5

I have this code:

\new StaffGroup <<                                                                  
  \override StaffGroup.SystemStartBracket.stencil = ##f                             
  \new Staff \with {                                                                
  } \relative {                                                                     
    g'8 ais8 dis2                                                                   
  }                                                                                 
>> 

This produces following

in treble clef: G4 A#4 D#5

I want exact same melody to be played by Alto Sax. So I did this:

\new StaffGroup <<                                                               
  \override StaffGroup.SystemStartBracket.stencil = ##f                          
  \new Staff \with {                                                             
  } \transpose c a, {                                                            
    \relative {                                                                  
    g'8 ais8 dis2                                                                
  }                                                                              
}                                                                                
>>    

But lilypond produces this:

in treble clef: E4 Gx4 B#4

I would prefer to have just E G C in the output instead of the double sharps.

3 Answers 3

6

The simplest solution would be to change the notes from G A# D# to G Bb Eb. Then the transposition will become E G C.

However, if this is not possible, you could use the "smart transpose" code snippet included in the LilyPond documentation. See 1.1.2 Changing multiple pitches: Transpose. Its purpose is to

enforce enharmonic modifications for notes in order to have the minimum number of accidentals.

7

Frankly, I cannot imagine a melody where your original notation makes any sense. Once the pitches and accidentals make sense regarding the scale degrees of the notenames and intervals within the current key signature (it doesn't help that you don't even include and thus transpose one), players will prefer the correctly transposed accidentals because they put the notes better into melodic context.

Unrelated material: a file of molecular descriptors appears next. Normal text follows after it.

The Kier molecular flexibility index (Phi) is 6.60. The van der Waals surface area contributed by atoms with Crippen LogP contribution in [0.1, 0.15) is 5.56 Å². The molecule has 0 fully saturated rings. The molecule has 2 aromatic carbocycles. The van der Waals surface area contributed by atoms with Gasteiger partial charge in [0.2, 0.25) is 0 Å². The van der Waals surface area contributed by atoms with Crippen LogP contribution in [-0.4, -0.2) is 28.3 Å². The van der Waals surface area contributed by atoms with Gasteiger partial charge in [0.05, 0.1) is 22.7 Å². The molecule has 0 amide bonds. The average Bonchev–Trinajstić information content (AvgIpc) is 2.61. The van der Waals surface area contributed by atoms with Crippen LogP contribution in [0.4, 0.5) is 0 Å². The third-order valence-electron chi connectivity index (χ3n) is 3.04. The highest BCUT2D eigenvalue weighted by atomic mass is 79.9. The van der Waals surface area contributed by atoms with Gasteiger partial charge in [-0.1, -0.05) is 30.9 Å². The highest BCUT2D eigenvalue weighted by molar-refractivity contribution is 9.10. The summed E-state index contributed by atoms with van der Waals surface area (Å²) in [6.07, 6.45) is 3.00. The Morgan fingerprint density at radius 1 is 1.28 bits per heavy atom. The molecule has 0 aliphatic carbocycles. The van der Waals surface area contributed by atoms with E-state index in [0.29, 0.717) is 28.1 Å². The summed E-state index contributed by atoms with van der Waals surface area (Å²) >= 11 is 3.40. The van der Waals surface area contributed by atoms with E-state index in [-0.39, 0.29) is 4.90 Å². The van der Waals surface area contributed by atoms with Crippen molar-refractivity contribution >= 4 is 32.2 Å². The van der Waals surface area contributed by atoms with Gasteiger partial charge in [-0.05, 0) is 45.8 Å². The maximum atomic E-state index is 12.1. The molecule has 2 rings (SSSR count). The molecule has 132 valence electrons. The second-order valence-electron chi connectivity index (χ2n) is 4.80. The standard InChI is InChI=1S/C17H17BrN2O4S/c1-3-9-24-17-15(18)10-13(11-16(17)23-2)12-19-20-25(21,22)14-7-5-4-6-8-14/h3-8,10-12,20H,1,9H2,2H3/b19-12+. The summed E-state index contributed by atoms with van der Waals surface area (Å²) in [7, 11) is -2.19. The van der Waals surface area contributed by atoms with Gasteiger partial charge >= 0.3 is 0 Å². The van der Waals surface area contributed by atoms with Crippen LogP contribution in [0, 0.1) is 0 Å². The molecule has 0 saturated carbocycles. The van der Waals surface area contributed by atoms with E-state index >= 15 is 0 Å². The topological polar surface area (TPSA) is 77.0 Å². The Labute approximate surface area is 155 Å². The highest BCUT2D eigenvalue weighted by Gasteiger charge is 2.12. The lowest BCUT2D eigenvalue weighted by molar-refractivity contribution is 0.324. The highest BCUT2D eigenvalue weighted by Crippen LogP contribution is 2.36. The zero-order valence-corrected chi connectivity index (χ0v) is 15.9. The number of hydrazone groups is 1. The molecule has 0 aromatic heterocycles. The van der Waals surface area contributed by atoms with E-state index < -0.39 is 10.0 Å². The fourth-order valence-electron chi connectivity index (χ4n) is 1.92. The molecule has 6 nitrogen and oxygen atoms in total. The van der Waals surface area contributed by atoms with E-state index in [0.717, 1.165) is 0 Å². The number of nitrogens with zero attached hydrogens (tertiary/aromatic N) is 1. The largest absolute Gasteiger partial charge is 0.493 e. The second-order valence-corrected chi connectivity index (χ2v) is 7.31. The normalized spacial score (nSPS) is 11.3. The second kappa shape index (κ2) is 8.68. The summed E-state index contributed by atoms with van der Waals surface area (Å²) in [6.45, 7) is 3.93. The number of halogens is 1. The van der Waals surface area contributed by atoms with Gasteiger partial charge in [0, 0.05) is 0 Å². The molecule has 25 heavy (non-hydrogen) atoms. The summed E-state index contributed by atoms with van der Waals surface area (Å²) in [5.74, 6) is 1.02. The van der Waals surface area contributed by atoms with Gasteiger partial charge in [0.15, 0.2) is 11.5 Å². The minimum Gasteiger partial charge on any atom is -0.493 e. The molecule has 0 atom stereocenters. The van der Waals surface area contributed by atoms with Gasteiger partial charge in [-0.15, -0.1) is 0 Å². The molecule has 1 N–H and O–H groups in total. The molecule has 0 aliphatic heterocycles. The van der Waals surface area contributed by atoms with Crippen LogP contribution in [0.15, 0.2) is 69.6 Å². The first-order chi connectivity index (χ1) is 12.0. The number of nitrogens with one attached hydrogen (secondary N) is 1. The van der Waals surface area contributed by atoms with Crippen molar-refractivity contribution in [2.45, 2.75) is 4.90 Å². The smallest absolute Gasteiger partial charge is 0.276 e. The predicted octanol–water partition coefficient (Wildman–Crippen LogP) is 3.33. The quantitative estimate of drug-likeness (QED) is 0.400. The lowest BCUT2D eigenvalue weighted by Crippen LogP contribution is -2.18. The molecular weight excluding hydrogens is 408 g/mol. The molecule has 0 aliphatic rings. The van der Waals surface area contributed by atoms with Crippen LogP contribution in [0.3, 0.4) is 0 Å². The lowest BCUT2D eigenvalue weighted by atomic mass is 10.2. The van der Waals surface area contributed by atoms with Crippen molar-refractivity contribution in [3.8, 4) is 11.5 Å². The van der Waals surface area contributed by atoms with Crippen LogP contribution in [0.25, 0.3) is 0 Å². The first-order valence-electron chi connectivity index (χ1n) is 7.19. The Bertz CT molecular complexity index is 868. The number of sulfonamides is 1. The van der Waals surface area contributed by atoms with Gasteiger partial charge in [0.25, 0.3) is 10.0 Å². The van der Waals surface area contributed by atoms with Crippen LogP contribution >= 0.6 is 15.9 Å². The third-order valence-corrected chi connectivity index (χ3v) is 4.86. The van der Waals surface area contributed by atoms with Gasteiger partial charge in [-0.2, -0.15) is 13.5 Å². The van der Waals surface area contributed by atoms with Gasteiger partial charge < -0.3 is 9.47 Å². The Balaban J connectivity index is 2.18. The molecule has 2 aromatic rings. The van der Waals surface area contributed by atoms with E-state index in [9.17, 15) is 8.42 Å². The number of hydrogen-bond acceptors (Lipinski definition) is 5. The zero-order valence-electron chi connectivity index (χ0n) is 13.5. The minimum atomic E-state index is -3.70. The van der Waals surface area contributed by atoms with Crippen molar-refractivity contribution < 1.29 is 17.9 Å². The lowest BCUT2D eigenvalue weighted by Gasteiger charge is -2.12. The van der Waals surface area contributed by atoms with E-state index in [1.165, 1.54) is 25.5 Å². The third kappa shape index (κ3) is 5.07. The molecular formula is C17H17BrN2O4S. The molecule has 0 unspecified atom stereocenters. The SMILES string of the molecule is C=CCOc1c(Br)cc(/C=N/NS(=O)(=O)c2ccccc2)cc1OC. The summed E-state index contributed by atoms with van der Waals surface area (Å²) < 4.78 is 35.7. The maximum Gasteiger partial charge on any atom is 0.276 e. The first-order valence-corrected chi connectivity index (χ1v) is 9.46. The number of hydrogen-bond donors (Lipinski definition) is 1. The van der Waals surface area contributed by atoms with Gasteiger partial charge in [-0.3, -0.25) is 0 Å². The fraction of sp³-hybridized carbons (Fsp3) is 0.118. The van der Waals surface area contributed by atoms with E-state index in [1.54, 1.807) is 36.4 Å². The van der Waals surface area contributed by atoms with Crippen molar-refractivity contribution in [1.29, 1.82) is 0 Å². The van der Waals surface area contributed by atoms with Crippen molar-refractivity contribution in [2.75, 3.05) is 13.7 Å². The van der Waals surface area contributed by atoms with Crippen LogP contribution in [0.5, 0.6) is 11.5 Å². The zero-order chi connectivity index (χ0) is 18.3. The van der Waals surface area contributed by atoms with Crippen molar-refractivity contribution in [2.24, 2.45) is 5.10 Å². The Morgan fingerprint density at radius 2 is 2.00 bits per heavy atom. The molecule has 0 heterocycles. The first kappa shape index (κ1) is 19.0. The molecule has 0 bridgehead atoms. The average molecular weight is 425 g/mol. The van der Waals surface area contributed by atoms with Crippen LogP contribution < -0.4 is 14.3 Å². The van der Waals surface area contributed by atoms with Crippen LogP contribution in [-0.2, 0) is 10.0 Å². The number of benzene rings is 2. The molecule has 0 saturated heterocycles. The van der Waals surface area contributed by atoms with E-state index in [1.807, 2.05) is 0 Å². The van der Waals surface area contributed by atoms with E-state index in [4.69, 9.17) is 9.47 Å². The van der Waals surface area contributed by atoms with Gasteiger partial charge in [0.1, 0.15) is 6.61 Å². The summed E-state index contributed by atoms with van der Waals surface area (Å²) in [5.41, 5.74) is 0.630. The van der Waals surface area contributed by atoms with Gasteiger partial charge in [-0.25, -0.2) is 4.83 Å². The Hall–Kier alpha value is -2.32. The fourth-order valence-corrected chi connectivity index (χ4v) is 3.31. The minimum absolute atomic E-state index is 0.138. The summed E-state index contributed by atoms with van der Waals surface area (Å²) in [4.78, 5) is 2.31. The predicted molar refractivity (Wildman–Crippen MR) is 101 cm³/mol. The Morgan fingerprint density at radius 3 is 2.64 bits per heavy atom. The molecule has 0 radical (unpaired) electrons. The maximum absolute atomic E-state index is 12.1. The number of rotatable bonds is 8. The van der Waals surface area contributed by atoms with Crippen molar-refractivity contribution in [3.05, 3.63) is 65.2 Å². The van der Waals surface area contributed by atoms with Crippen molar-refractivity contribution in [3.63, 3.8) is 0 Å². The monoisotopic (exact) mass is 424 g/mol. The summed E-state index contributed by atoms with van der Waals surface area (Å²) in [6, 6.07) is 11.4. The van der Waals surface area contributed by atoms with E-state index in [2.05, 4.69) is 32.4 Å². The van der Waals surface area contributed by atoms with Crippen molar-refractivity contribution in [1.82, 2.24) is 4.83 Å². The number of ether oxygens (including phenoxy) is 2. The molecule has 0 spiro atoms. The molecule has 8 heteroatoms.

This probably does not apply to strict dodecaphonic/serial music, but then sax would be an unusual instrumentation for that purpose.

1

In general, a good practice is to figure out what key your song (or part of your song) is in, and then whenever you need an accidental, use the one that belongs to that key.

For example, the key of B♭ major contains the following notes: B♭, C, D, E♭, F, G, A, B♭. If you had written your score using notes from B♭ major, this problem wouldn't have happened.

There is no key that contains both G and A♯, and that's a good indication that you usually don't want to use the notes G and A♯ nearby each other. That partly explains why this problem happened in the first place: you provided unusual input, so you got unusual output.

(Of course, you should usually use a key signature, and that will make your scores easier to read by eliminating most of the accidentals. If I remember correctly, Lilypond still makes you type the accidentals even if you have a key signature, and so it's still important—but also easy—to know what key you're in and stick mainly to notes from that key.)

2
  • I am more of a programmer and less of a musician :-)
    – kargirwar
    Commented Mar 26, 2023 at 3:57
  • Yes, in lilypond you have to type the accidentals. Not being a trained musician, I just use sharps for all black keys :-(
    – kargirwar
    Commented Mar 26, 2023 at 4:06

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